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Biomédica

Print version ISSN 0120-4157
On-line version ISSN 2590-7379

Abstract

RENGIFO, Aura Caterine  and  TORRES-FERNANDEZ, Orlando. Decreased number neurons expressing GABA in the cerebral cortex of rabies-infected mice. Biomédica [online]. 2007, vol.27, n.4, pp.548-558. ISSN 0120-4157.

Introduction. GABAergic neurons synthesize and release gamma-aminobutyric acid, the predominant inhibitory neurotransmitter in the brain. Certain clinical signs of rabies and previous experimental studies have suggested that rabies viral infections affect the host GABAergic system. Objective. The effect of rabies virus infection on the expression of GABA was evaluated in neurons of the mouse cerebral cortex. Materials and methods. Adult mice were inoculated by intramuscular injection with the standard strain of rabies (CVS virus). The animals were sacrificed in the terminal stage of the illness and perfused with 4% paraformaldehyde and 1% glutaraldehyde. Frontal sections were obtained in a Vibratome® and treated with appropriate immunohistochemical reactions for identifying the GABAergic neurons in the cerebral cortex. Counts and comparative quantitative analysis of the GABA+ neurons were compared in samples of infected and normal mice. Results. In the animals infected with rabies virus, the distribution pattern of cortical GABAergic neurons was not changed, but their number diminished significantly. The mean value of GABA+ cells number in 1 µm2 of cerebral cortex was 293±32 in normal samples and 209±13 in infected samples. Despite the loss in GABA+ cell number, the average size of GABA+ cells per unit increased from 104±8 µm2 in normal mice to 122±10 µm2 in infected mice because the cell loss consisted more frequently of smaller neurons. Nevertheless, the rank of GABA+ cell sizes in infected samples was similar to normal samples. Conclusion. This evidence supported the hypothesis that GABA is involved in rabies pathology.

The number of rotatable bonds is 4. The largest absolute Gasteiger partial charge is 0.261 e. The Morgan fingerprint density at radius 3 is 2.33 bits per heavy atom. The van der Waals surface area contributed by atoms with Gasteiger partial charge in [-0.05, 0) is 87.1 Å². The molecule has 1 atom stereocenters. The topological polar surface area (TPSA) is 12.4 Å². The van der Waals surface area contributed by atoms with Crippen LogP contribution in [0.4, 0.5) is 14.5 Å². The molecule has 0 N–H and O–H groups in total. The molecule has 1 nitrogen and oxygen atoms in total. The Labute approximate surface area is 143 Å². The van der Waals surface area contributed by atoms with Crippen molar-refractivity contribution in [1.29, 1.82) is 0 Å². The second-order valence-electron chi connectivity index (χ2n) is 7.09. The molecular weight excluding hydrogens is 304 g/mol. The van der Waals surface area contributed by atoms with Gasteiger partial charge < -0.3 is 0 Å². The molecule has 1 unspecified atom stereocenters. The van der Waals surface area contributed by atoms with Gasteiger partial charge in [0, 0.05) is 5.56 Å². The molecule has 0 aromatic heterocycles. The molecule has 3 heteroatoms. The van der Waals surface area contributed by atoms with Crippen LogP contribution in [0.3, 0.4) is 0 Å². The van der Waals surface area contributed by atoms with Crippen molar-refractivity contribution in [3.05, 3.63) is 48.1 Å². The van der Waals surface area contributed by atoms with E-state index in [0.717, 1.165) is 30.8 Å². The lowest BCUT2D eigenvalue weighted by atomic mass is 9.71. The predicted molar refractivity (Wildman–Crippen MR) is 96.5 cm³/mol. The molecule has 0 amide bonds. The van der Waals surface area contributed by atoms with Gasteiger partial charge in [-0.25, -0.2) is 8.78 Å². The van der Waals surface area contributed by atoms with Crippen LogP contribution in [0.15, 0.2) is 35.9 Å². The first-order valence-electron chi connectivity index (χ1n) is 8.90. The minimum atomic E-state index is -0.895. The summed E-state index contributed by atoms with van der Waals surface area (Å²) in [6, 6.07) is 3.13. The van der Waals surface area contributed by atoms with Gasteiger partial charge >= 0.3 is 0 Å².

Keywords : gamma-aminobutyric acid; neurotransmitter agents; cerebral cortex; immunohistochemistry; interneurons; rabies.

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